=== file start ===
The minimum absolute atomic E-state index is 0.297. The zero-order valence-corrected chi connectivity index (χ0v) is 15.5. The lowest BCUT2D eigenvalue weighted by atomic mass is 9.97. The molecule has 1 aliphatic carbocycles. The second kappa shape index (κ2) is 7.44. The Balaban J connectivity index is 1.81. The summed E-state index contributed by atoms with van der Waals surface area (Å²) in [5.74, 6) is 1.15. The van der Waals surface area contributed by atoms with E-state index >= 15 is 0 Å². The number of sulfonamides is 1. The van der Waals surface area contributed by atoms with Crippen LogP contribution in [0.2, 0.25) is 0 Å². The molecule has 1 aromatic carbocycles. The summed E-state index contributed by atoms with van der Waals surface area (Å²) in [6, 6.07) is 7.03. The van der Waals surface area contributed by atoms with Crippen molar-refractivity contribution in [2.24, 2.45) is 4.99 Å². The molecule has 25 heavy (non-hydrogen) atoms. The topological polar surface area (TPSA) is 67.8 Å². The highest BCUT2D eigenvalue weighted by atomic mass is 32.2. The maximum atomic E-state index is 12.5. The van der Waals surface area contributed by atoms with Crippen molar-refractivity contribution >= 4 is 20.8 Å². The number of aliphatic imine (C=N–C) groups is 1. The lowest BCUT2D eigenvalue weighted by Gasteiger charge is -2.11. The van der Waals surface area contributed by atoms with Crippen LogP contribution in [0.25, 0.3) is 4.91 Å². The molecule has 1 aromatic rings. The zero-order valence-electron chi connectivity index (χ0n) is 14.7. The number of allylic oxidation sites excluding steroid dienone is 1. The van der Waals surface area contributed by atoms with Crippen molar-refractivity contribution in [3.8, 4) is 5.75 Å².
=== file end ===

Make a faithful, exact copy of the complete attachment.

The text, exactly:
The minimum absolute atomic E-state index is 0.297. The zero-order valence-corrected chi connectivity index (χ0v) is 15.5. The lowest BCUT2D eigenvalue weighted by atomic mass is 9.97. The molecule has 1 aliphatic carbocycles. The second kappa shape index (κ2) is 7.44. The Balaban J connectivity index is 1.81. The summed E-state index contributed by atoms with van der Waals surface area (Å²) in [5.74, 6) is 1.15. The van der Waals surface area contributed by atoms with E-state index >= 15 is 0 Å². The number of sulfonamides is 1. The van der Waals surface area contributed by atoms with Crippen LogP contribution in [0.2, 0.25) is 0 Å². The molecule has 1 aromatic carbocycles. The summed E-state index contributed by atoms with van der Waals surface area (Å²) in [6, 6.07) is 7.03. The van der Waals surface area contributed by atoms with Crippen molar-refractivity contribution in [2.24, 2.45) is 4.99 Å². The molecule has 25 heavy (non-hydrogen) atoms. The topological polar surface area (TPSA) is 67.8 Å². The highest BCUT2D eigenvalue weighted by atomic mass is 32.2. The maximum atomic E-state index is 12.5. The van der Waals surface area contributed by atoms with Crippen molar-refractivity contribution >= 4 is 20.8 Å². The number of aliphatic imine (C=N–C) groups is 1. The lowest BCUT2D eigenvalue weighted by Gasteiger charge is -2.11. The van der Waals surface area contributed by atoms with Crippen LogP contribution in [0.25, 0.3) is 4.91 Å². The molecule has 1 aromatic rings. The zero-order valence-electron chi connectivity index (χ0n) is 14.7. The number of allylic oxidation sites excluding steroid dienone is 1. The van der Waals surface area contributed by atoms with Crippen molar-refractivity contribution in [3.8, 4) is 5.75 Å².